Canadian House Committee Requests Adoption of Net Neutrality Principles

In Decenternet, News
Net Neutrality Requirements

Canada is considering to embrace the net neutrality principles.

The open internet is not only a US issue but also to other parts of the world including Canada. The House of Commons council endorsed that Parliamentary officially protect net neutrality principles.

The Standing Committee on Access to Information, Privacy, and Ethics (ETHI) issued a selection of five recommendations as an element of its The Protection of Net Neutrality in Canada report. The first endorsement recommends that the Canadian government think of preserving net neutrality principles in the Telecommunications Act. The term “net neutrality” does not appear in the measure.

But according to sections 27(2) and 36, there has been a particular extent of preservation that the Canadian Radio-television and Telecommunications Commission (CRTC) used before to advocate Canadian net neutrality principles.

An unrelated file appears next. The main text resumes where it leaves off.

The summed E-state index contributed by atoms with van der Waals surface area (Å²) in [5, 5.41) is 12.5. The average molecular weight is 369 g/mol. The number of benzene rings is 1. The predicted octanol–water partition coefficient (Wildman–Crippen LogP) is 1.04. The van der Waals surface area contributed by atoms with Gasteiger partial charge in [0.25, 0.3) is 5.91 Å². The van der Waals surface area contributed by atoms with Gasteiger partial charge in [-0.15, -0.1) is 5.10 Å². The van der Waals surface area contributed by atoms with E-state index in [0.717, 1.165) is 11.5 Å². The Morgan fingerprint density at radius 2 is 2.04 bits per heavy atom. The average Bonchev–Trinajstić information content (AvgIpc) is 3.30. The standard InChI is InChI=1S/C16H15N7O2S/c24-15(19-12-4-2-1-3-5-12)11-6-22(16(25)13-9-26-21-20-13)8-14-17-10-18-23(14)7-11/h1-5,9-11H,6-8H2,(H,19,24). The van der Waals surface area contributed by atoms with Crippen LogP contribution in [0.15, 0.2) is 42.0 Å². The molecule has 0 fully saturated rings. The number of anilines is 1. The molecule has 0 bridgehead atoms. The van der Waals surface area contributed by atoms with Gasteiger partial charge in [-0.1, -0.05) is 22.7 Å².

“The [Telecommunications Act] is dead clear that we have net neutrality. I think everybody’s scared because of the U.S…. but it’s already in the Act, and we’ve had a couple of decisions saying it’s in section 27 already,” said Public Interest Advocacy Centre director John Lawford in a phone interview.

Yesterday, the FCC already declared that the repeal of net neutrality principles will officially take place on June 11. The agency will set up new net neutrality guidelines that will provide ISPs broader authority to dictate how consumers can access the internet.

Democrats are certain that the net neutrality regulations issue is going to be a major argument in November’s midterm congressional votings.

At Decenternet, no vote is needed since net neutrality principles are well-preserved in the platform. It is pro-Internet users and does not focus on profit but on innovation and how it could well serve the consumers.

In Decenternet, all content is treated equally. There is no slowing down of internet connection because it does not favor any websites, thus,  preventing “fast” and “slow” lanes.


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